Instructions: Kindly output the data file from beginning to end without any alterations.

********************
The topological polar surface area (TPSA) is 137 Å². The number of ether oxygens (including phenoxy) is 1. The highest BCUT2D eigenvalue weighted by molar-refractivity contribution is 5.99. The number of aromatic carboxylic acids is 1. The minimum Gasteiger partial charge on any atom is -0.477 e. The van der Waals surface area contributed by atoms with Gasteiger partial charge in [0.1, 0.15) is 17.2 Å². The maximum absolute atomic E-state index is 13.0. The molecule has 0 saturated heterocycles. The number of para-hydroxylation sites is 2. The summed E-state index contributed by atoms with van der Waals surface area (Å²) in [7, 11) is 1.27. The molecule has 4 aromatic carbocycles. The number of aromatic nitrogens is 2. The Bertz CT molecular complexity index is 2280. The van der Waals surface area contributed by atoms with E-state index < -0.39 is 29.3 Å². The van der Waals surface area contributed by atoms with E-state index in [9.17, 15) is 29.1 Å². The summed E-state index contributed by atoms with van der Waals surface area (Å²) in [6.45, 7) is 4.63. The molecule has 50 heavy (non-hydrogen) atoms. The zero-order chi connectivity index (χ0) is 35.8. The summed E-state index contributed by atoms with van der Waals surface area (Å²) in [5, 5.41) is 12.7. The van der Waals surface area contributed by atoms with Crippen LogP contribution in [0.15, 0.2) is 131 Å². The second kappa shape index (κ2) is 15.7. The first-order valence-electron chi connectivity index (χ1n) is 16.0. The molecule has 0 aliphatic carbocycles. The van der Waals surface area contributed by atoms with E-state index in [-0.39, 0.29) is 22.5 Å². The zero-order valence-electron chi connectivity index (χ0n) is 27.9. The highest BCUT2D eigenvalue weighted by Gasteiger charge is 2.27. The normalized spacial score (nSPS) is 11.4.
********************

The topological polar surface area (TPSA) is 137 Å². The number of ether oxygens (including phenoxy) is 1. The highest BCUT2D eigenvalue weighted by molar-refractivity contribution is 5.99. The number of aromatic carboxylic acids is 1. The minimum Gasteiger partial charge on any atom is -0.477 e. The van der Waals surface area contributed by atoms with Gasteiger partial charge in [0.1, 0.15) is 17.2 Å². The maximum absolute atomic E-state index is 13.0. The molecule has 0 saturated heterocycles. The number of para-hydroxylation sites is 2. The summed E-state index contributed by atoms with van der Waals surface area (Å²) in [7, 11) is 1.27. The molecule has 4 aromatic carbocycles. The number of aromatic nitrogens is 2. The Bertz CT molecular complexity index is 2280. The van der Waals surface area contributed by atoms with E-state index < -0.39 is 29.3 Å². The van der Waals surface area contributed by atoms with E-state index in [9.17, 15) is 29.1 Å². The summed E-state index contributed by atoms with van der Waals surface area (Å²) in [6.45, 7) is 4.63. The molecule has 50 heavy (non-hydrogen) atoms. The zero-order chi connectivity index (χ0) is 35.8. The summed E-state index contributed by atoms with van der Waals surface area (Å²) in [5, 5.41) is 12.7. The van der Waals surface area contributed by atoms with Crippen LogP contribution in [0.15, 0.2) is 131 Å². The second kappa shape index (κ2) is 15.7. The first-order valence-electron chi connectivity index (χ1n) is 16.0. The molecule has 0 aliphatic carbocycles. The van der Waals surface area contributed by atoms with E-state index in [-0.39, 0.29) is 22.5 Å². The zero-order valence-electron chi connectivity index (χ0n) is 27.9. The highest BCUT2D eigenvalue weighted by Gasteiger charge is 2.27. The normalized spacial score (nSPS) is 11.4.